DH: I grew up in Laurel Canyon. My family still lives there, and that’s where Jesse and I wrote our first songs together. We’ve recorded a lot of our music there—even on this record. We’re also influenced by a wide variety of artists from all over the world, but there is certainly a heavy dose of Laurel Canyon in the DNA of the Grand Southern.

AH: So often we, the listener, only focus on the end product. We hear the songs and that’s what we take away. But for you, there are not only years, but sweat and tears that go into making a record. What will you carry with you through the rest of your career when you look back on the process of making Don’t Say Anything?

JTK: It’s hard to ignore what was going on around us, and I think that will probably be something that always stays with us. The opportunity to make this record, have the sessions, work with other musicians, all of it frankly. It was such a blessing and a healthy distraction during some pretty dark times.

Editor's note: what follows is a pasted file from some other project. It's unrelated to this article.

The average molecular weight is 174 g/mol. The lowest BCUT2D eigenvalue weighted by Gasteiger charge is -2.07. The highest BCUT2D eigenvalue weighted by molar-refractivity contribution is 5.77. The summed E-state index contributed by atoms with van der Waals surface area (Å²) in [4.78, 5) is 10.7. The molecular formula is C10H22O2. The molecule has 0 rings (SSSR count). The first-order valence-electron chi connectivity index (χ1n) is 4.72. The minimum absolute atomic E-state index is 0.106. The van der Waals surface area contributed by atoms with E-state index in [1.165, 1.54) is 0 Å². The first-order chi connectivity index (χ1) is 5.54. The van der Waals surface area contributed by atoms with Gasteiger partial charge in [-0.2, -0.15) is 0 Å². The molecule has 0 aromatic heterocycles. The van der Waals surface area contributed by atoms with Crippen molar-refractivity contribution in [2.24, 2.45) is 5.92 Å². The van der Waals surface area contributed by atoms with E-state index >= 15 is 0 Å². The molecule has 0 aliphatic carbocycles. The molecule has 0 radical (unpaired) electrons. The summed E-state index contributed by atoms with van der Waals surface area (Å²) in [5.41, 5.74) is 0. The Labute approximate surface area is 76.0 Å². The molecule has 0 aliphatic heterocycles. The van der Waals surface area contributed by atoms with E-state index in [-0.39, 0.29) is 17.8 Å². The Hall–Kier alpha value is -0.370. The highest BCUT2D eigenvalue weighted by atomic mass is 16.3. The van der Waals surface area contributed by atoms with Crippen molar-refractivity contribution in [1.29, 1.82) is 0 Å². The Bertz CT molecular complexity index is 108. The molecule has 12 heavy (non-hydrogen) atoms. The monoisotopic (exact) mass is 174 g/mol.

AH: I love music, but even more than that, I love music that makes me think when I sit back and dissect the words I’m hearing. Lyrically, what is The Grand Southern’s approach and what is a line or two that stands out from this album that you are particularly proud of?

JTK: We really focus on writing songs that speak to us, even if we’re not sure what exactly we’re saying. Just try and stay out of the way of the process and let it develop as we keep at it. When we wrote “Don’t Say Anything” with Barry Zito, he kept asking, “Who is this about? What is the imagery we’re trying to paint?” He really wanted to know the characters in the song. That was a cool approach. He came up with, “There’s a far away feeling/In your painted on smile.” I really like that. Also, “Lately I’ve noticed/Just how strong our love grows/When we leave it/On the vine”.